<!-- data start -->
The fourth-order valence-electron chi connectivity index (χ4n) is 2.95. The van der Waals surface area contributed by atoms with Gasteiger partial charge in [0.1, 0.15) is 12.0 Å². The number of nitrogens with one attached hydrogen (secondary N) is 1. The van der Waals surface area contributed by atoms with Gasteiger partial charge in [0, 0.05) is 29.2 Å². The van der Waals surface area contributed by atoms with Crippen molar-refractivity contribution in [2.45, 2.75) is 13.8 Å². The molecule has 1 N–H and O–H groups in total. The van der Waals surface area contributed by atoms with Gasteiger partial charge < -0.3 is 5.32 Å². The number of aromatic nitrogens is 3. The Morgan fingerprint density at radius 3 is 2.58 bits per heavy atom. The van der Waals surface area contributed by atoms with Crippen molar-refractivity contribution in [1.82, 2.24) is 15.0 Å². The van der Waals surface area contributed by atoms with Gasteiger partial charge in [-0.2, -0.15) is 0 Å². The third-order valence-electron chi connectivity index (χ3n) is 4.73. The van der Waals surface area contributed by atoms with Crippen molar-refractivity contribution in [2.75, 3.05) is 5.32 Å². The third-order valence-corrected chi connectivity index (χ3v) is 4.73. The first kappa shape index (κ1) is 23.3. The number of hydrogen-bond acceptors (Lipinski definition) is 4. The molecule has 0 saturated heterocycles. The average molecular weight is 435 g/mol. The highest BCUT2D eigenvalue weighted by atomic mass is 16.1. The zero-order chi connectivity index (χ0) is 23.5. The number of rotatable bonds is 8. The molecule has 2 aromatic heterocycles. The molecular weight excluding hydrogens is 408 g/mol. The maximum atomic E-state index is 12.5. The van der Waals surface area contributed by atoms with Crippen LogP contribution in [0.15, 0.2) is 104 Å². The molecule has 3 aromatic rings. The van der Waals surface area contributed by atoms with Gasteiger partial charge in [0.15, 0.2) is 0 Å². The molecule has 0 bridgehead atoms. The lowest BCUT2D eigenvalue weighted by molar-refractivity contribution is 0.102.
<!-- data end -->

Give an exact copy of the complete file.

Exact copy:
The fourth-order valence-electron chi connectivity index (χ4n) is 2.95. The van der Waals surface area contributed by atoms with Gasteiger partial charge in [0.1, 0.15) is 12.0 Å². The number of nitrogens with one attached hydrogen (secondary N) is 1. The van der Waals surface area contributed by atoms with Gasteiger partial charge in [0, 0.05) is 29.2 Å². The van der Waals surface area contributed by atoms with Crippen molar-refractivity contribution in [2.45, 2.75) is 13.8 Å². The molecule has 1 N–H and O–H groups in total. The van der Waals surface area contributed by atoms with Gasteiger partial charge < -0.3 is 5.32 Å². The number of aromatic nitrogens is 3. The Morgan fingerprint density at radius 3 is 2.58 bits per heavy atom. The van der Waals surface area contributed by atoms with Crippen molar-refractivity contribution in [1.82, 2.24) is 15.0 Å². The van der Waals surface area contributed by atoms with Gasteiger partial charge in [-0.2, -0.15) is 0 Å². The third-order valence-electron chi connectivity index (χ3n) is 4.73. The van der Waals surface area contributed by atoms with Crippen molar-refractivity contribution in [2.75, 3.05) is 5.32 Å². The third-order valence-corrected chi connectivity index (χ3v) is 4.73. The first kappa shape index (κ1) is 23.3. The number of hydrogen-bond acceptors (Lipinski definition) is 4. The molecule has 0 saturated heterocycles. The average molecular weight is 435 g/mol. The highest BCUT2D eigenvalue weighted by atomic mass is 16.1. The zero-order chi connectivity index (χ0) is 23.5. The number of rotatable bonds is 8. The molecule has 2 aromatic heterocycles. The molecular weight excluding hydrogens is 408 g/mol. The maximum atomic E-state index is 12.5. The van der Waals surface area contributed by atoms with Crippen LogP contribution in [0.15, 0.2) is 104 Å². The molecule has 3 aromatic rings. The van der Waals surface area contributed by atoms with Gasteiger partial charge in [0.15, 0.2) is 0 Å². The molecule has 0 bridgehead atoms. The lowest BCUT2D eigenvalue weighted by molar-refractivity contribution is 0.102.